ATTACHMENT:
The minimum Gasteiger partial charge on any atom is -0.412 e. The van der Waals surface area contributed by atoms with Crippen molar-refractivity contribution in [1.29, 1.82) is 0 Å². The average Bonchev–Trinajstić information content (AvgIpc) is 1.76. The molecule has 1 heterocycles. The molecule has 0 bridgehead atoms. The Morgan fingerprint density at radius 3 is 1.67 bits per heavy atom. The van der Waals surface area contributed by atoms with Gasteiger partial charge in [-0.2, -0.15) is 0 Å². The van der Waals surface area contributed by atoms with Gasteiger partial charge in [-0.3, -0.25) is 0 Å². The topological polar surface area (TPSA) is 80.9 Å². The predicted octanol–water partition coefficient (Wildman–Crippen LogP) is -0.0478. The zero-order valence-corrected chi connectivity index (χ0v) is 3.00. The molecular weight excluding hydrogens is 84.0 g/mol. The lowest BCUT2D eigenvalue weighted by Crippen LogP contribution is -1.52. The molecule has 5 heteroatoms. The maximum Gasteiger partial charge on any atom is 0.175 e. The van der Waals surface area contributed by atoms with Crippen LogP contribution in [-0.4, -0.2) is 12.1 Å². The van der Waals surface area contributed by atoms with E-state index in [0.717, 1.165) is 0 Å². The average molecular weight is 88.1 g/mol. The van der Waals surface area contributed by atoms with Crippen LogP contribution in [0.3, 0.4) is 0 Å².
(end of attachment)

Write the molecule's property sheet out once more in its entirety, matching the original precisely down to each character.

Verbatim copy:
The minimum Gasteiger partial charge on any atom is -0.412 e. The van der Waals surface area contributed by atoms with Crippen molar-refractivity contribution in [1.29, 1.82) is 0 Å². The average Bonchev–Trinajstić information content (AvgIpc) is 1.76. The molecule has 1 heterocycles. The molecule has 0 bridgehead atoms. The Morgan fingerprint density at radius 3 is 1.67 bits per heavy atom. The van der Waals surface area contributed by atoms with Gasteiger partial charge in [-0.2, -0.15) is 0 Å². The van der Waals surface area contributed by atoms with Gasteiger partial charge in [-0.3, -0.25) is 0 Å². The topological polar surface area (TPSA) is 80.9 Å². The predicted octanol–water partition coefficient (Wildman–Crippen LogP) is -0.0478. The zero-order valence-corrected chi connectivity index (χ0v) is 3.00. The molecular weight excluding hydrogens is 84.0 g/mol. The lowest BCUT2D eigenvalue weighted by Crippen LogP contribution is -1.52. The molecule has 5 heteroatoms. The maximum Gasteiger partial charge on any atom is 0.175 e. The van der Waals surface area contributed by atoms with Crippen LogP contribution in [-0.4, -0.2) is 12.1 Å². The van der Waals surface area contributed by atoms with E-state index in [0.717, 1.165) is 0 Å². The average molecular weight is 88.1 g/mol. The van der Waals surface area contributed by atoms with Crippen LogP contribution in [0.3, 0.4) is 0 Å².